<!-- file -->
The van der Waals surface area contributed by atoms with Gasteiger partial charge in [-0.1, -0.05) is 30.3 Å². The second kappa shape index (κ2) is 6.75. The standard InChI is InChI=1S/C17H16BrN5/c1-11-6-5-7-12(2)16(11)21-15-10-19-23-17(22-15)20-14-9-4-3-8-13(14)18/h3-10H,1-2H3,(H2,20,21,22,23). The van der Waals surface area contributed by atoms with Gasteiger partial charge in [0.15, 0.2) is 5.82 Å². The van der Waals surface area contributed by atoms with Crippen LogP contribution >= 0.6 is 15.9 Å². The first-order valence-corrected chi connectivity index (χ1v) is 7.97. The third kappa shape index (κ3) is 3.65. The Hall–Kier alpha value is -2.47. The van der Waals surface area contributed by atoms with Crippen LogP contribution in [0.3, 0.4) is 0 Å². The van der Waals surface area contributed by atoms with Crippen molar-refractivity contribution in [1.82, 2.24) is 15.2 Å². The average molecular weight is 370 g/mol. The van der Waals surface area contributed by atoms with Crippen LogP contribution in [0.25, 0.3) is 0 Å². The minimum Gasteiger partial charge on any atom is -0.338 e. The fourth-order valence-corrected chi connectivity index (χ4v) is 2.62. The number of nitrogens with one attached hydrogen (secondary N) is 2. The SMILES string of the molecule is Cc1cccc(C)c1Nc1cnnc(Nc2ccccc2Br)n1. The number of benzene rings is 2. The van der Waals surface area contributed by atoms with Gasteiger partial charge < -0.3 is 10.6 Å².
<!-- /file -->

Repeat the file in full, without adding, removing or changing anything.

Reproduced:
The van der Waals surface area contributed by atoms with Gasteiger partial charge in [-0.1, -0.05) is 30.3 Å². The second kappa shape index (κ2) is 6.75. The standard InChI is InChI=1S/C17H16BrN5/c1-11-6-5-7-12(2)16(11)21-15-10-19-23-17(22-15)20-14-9-4-3-8-13(14)18/h3-10H,1-2H3,(H2,20,21,22,23). The van der Waals surface area contributed by atoms with Gasteiger partial charge in [0.15, 0.2) is 5.82 Å². The van der Waals surface area contributed by atoms with Crippen LogP contribution >= 0.6 is 15.9 Å². The first-order valence-corrected chi connectivity index (χ1v) is 7.97. The third kappa shape index (κ3) is 3.65. The Hall–Kier alpha value is -2.47. The van der Waals surface area contributed by atoms with Crippen LogP contribution in [0.3, 0.4) is 0 Å². The van der Waals surface area contributed by atoms with Crippen molar-refractivity contribution in [1.82, 2.24) is 15.2 Å². The average molecular weight is 370 g/mol. The van der Waals surface area contributed by atoms with Crippen LogP contribution in [0.25, 0.3) is 0 Å². The minimum Gasteiger partial charge on any atom is -0.338 e. The fourth-order valence-corrected chi connectivity index (χ4v) is 2.62. The number of nitrogens with one attached hydrogen (secondary N) is 2. The SMILES string of the molecule is Cc1cccc(C)c1Nc1cnnc(Nc2ccccc2Br)n1. The number of benzene rings is 2. The van der Waals surface area contributed by atoms with Gasteiger partial charge < -0.3 is 10.6 Å².